When the Honda Grom came on the market in 2013, we weren’t quite sure what to make of it. The name came from the surf/skater community, and the bike was two-thirds the size of a normal motorcycle.
Despite its small stature though, the fun factor was there for the Grom, and the pricing was right. This made the Honda Grom an instant hit.
Now with an update under its belt, we see the Grom platform in the Honda Monkey and Honda Super Cub as well, making for a three-bike lineup in Honda’s mini-moto offering.
But, there has been something missing all this time, which we didn’t know we needed until right now. Enter, the Honda Grom sidecar.
The work of the folks at Industrial Moto, the Grom Utility Sidecar is a bolt-on kit to add a third wheel of fun to your Honda Grom lifestyle. The perfect grocery-getter, the ultimate pit bike, the coolest way to take your kid to school…we need one.
The 2019 model year is looking good for Ducati, with the Italian brand reporting a 5% sales increase in the first quarter of this year, over the same time period in 2018.
In total, Ducati sold 12,541 motorcycles in Q1 2019, compared to the 11,949 units it moved in Q1 2018, with most segments from the Italian manufacturer showing growth.
That growth was highlighted with strong sales for Hypermotard 950, though it is bookended with the superbike segment, which saw a noticeable drop (13.5%) at the start of this year.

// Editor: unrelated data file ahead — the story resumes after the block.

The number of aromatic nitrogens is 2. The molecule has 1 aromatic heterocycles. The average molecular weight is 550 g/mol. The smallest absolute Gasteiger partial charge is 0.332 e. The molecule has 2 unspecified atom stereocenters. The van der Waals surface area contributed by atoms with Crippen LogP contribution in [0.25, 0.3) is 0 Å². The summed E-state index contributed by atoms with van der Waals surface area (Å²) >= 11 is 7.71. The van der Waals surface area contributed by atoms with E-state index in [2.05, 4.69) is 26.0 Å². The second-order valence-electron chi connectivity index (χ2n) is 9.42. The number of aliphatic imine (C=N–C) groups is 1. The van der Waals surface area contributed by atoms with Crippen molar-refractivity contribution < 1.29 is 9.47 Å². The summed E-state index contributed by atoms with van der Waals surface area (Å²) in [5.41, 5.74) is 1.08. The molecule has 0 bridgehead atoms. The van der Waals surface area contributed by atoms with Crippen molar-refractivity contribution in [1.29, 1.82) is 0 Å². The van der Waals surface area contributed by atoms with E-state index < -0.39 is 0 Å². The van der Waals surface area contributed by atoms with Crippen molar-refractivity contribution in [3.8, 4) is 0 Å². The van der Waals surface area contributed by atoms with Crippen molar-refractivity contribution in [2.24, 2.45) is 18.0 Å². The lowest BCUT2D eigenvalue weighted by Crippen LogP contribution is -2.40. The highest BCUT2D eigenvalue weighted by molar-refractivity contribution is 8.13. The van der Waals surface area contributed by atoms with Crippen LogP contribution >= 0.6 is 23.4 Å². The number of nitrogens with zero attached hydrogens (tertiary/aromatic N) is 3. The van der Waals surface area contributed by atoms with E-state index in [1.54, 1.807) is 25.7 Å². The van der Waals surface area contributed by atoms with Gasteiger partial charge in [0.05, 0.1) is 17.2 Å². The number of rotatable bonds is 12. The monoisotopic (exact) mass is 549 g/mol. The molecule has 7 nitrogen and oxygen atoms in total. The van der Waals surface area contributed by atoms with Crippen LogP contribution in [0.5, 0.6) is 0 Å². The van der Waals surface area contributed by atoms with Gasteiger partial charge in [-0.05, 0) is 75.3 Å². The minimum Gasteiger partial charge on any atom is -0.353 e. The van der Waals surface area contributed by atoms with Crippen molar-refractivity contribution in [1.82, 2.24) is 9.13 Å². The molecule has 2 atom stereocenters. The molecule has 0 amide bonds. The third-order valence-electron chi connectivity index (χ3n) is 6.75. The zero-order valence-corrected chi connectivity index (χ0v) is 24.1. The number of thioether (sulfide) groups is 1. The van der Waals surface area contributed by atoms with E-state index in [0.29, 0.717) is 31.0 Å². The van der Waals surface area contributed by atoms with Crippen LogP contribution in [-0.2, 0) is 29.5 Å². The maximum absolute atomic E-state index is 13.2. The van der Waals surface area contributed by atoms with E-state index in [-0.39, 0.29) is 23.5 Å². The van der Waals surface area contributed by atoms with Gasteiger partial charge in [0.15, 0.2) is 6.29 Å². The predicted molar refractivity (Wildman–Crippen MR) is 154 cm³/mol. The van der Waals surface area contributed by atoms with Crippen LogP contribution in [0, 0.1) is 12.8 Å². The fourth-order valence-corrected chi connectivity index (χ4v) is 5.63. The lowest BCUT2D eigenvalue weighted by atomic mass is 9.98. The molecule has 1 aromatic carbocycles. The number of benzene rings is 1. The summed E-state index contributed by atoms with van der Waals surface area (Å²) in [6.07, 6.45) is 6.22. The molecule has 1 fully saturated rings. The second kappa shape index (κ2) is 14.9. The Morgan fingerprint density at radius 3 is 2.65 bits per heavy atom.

In our mind, the Aprilia SXV 550 (and its smaller sibling, the Aprilia SXV 450) is one of the most impressive motorcycles made in modern time…with one caveat.
The 77° v-twin SXV made headlines with its impressive power figures (70hp for the 550cc version), as well as its tendency to blow itself apart.
A true race bike with lights, the SXV line was a bit of a disaster for Aprilia, in terms of customer reliability, and unfortunately that made the limited number of supermoto and dirt bikes produced by Noale very short-lived with their owners.
So, it warms our heart whenever we see the SXV engine used for other projects, if for no other reason than it makes us wonder what could have been.
Take for example this sport bike custom from Simone Conti Motorcycles, which turns the SXV into something that is quite far from the original design intent.
It is here, finally. The Indian FTR1200 is arriving in dealerships in the next few weeks, which means that the motorcycle press can finally hop on this street tracker and talk about it.
But, we have already done that. Asphalt & Rubber was one of a few publications that got to ride a prototype of this machine back in October 2018, and since then we have seen countless outlets and social media darlings swing a leg over the Indian FTR1200.